By Shobha Rao
My wife comes into the room, shutting out the sun as she closes the door, and lays the wad of bills on the table in front of me. I can’t look at her. I want to feel shame but I only feel a thin pleasure, like a fine layer of skin, puckered and white and soulless, floating on cooling milk. On another shore, perhaps, the desert has an ashen end; forests grow without fuss. On that shore poverty doesn’t have an animal stink. And when we touch the face of another, we draw onto their skin a moonlit path, and not the metallic rust of our weakness and our fear. But on this shore, on this morning, there is only money.
If someone had told me the story of my life, when I was a child, I wouldn’t have believed them.
She walks to the other end of the hut and lies down on the reed pallet, turned to the wall and silent, not even bothering with the blanket, as if she means to die like a wild animal. But at the sight of her hips desire floods me – not love, not any longer; that is simply a feeling that we walk off and forget at the side of the road, remembering it only hours later, and wondering – because we have come too far – at the lightness of our load.
The first of our money was stolen just after we left Jaisalmer. We were barely two days out but I could already see the row after row of mango trees waiting for us in Mirpur Khas, heavy and sagging with fruit. “It’s harvest time,” Ram had said, “They’ll need workers bad, no telling how much they’ll pay per bushel.” But even as he’d said it he’d looked sidelong at Arya, bent low over the cooking fire, and I knew he was no longer thinking of the kind of mangoes that grow on trees. Still he was kind enough: he gave me a month’s wages for the journey, along with the name of a friend of his who owned an orchard. I’d tucked the money into a rusted Bournvita tin, forty rupees in all, along with the name of the orchard owner, and then wrapped it tightly in Arya’s red woolen shawl. The first night I slept with the bundle under my head; the jasmine-scented coconut oil Arya used in her hair was a lullaby, and I dreamt the most beautiful dreams. In one I was standing under a waterfall, laughing, my eyes narrowed, trying to distinguish between the water and the tiny sparrows that fluttered everywhere. It was almost as if the water, as soon as it hit my body, was turning into birds, their wings warm and quivering and soundless.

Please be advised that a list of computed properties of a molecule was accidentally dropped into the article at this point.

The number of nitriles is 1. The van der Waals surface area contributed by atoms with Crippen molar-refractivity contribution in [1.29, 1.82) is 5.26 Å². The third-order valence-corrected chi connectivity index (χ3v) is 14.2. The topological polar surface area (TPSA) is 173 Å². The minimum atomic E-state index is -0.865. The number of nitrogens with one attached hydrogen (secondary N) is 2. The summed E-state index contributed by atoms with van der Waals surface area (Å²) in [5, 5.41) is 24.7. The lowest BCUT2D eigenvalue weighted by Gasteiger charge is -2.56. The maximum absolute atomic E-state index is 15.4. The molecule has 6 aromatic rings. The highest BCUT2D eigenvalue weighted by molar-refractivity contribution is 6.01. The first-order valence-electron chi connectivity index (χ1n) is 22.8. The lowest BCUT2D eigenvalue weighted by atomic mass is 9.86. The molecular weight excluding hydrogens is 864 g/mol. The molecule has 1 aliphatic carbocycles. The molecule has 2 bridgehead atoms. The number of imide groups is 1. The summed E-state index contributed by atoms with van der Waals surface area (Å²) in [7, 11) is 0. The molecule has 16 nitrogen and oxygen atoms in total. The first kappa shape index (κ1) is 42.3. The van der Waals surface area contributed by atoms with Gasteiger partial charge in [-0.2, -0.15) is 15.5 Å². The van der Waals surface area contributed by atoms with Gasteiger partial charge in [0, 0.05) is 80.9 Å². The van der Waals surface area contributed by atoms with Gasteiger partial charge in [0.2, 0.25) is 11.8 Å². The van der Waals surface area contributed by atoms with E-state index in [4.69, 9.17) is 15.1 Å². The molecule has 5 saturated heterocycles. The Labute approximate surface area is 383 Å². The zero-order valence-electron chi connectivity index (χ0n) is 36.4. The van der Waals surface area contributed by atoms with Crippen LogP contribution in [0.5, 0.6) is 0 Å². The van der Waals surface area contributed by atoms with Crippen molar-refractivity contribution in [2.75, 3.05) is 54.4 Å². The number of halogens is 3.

Then I woke and the money was gone. We’d gotten off the main road at nightfall and had found a sheltered spot under a grove of sangri trees. I’d lain awake most of the night listening to the desert sounds – the slither of lizards and snakes and the scurry of a few roaming gazelles – but I must’ve fallen into a deep sleep in the early morning hours. When I woke at daybreak the entire bundle was gone along with the chapals I’d placed in the hollow of a nearby tree. We had nothing left except the eighteen rupees I’d folded into the tail of my dhoti. And we had at least two or three weeks’ journey remaining to get to Mirpur Khas; now we’d have to do it barefoot.
I’d searched for the bundle: I’d left Arya crying as I climbed and slipped across the endless sand dunes. I knew the forty rupees would be gone, certainly, but maybe they’d thrown off the shawl or the chapals, cracked as they were, the soles full of holes. I walked for a kilometer or two in either direction, scanning the dunes. I even looked inside foxholes and in the branches of scrubs. Nothing.